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Climate Change Effects Leading Topic at AZ Tribal Legislative Day

Melissa Begay, far left, and the Arizona Community Foundation group at the 2023 AZ Tribal Legislative Day in Phoenix, Arizona.

According to Arizona's historical record, the impact of climate change resulted in temperatures rising about 2.5 degrees since the 1900s and a 20-year drought. San Carlos Apache Tribal Chairman Terry Rambler emphasized the critical issue of water shortage and how Arizona's drought impacts surface and groundwater. His address about climate change effects at the 28th Annual Indian Nations and Tribes Legislative Day on January 11, 2023, was among several issues brought to the attention of Arizona's legislature.

"Tribal and State government leaders bring value to shared ecological knowledge and solutions. Climate change does not recognize political boundaries, and conversations about its effects undergird our survival," states NPM Operations Director Melissa Begay.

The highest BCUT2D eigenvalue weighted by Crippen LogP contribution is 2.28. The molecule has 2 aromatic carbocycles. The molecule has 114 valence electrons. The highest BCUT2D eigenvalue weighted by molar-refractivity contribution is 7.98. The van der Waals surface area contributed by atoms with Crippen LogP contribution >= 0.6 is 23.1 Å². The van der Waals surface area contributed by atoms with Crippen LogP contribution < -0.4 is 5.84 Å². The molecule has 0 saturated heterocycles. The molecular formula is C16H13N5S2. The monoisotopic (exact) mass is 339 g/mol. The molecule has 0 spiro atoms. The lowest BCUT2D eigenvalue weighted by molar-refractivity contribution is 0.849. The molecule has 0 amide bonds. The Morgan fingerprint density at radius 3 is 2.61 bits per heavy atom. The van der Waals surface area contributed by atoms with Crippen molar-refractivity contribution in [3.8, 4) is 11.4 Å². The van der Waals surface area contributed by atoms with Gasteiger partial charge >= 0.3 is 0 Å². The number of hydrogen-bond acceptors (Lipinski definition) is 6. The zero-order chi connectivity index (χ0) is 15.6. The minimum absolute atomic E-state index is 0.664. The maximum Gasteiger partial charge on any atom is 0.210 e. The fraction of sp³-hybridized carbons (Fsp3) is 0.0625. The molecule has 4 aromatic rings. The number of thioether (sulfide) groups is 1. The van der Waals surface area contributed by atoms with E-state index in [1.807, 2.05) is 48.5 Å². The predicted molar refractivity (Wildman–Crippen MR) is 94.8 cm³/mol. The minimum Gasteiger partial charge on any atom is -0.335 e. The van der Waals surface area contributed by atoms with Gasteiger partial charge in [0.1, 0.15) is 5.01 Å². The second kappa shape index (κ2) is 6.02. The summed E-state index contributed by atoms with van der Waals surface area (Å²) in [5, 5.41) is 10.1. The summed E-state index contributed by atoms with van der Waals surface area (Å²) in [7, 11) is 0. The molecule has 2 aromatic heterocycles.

Begay attended Legislative Day to share information about how Tribes can adopt the Integrated Public Alert and Warning System (IPAWS) into tribal emergency management programs. Arizona is home to 22 tribes, all diverse in history, culture, language, land base, and governance. Of the 574 federally recognized Tribes in the United States, only nine Tribal governments are IPAWS Alerting Authorities. The Cocopah Indian Tribe, Navajo Nation, and Hualapai Tribe are the first FEMA alerting authorities in Arizona with the capacity to issue early warning alerts over multiple platforms at once.

"Emergency preparedness and communications are crucial to the survival and sustainability of Tribal Nations. IPAWS provides rapid, authenticated, and geo-targeted dissemination of safety messages to the public over radio, television, and mobile phones. Native Public Media has a strong network of 60 Tribal radio and television stations across Indian Country ready to partner with Tribes in ensuring the safety and security of Tribal citizens and their homelands," concludes Begay.


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